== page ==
Electrode degradation in micro-hollow cathode discharge reactors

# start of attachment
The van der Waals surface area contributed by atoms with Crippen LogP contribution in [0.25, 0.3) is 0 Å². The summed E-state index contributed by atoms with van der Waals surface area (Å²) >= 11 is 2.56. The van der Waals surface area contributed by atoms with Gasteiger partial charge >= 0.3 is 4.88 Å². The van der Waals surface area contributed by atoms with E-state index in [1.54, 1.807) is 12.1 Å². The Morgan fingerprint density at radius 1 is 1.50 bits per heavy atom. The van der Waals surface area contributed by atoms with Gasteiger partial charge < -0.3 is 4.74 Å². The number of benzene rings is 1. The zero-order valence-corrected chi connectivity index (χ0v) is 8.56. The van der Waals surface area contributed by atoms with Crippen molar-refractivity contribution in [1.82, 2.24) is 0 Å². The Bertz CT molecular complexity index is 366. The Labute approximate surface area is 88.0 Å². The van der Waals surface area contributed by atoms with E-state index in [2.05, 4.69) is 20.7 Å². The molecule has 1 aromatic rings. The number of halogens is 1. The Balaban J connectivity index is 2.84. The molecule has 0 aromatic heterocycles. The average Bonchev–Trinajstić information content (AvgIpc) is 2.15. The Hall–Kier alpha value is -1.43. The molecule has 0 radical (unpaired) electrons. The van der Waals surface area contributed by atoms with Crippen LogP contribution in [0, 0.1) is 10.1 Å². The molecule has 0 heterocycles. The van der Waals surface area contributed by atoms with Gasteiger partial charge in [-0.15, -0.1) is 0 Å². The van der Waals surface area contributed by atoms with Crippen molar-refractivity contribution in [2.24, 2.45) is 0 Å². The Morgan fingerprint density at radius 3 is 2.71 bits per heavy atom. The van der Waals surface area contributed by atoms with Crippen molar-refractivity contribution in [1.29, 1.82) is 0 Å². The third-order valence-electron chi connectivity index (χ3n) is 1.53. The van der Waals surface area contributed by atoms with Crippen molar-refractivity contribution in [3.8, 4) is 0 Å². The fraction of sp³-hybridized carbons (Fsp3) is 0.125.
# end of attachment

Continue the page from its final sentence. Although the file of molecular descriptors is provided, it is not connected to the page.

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This thesis presents an experimental study to understand the effects of different working fluids, flow rate, reactor hole diameter and dielectric thickness on the electrode degradation rate and total reactor lifetime of micro-hollow cathode discharge reactors. Oxidizing mediums such as air and carbon dioxide tend to degrade the reactors at a higher rate than non-oxidative mediums. Furthermore, larger dielectric thicknesses and smaller working fluid rates serve to decrease degradation. The overall longest reactor lifetime was accomplished at maximum diameter, thickness and minimum flowrate, resulting in a total lifetime of 14 hours 42 minutes. Additionally, creation of favorable magnetic fields through the use of nickel mesh electrodes was investigated in an attempt to increase the reactor lifetime. The results showed that the use of mesh electrodes decreased the total lifetime due to the higher energy plasma regime of the experimental reactors when compared to reactors found in the literature. Finally, the feasibility of utilizing MHCD reactors for oxygen production on a sample return mission to Mars was conducted. The study indicated that production quotas can be met but reactor lifetimes and power efficiency needed to be improved.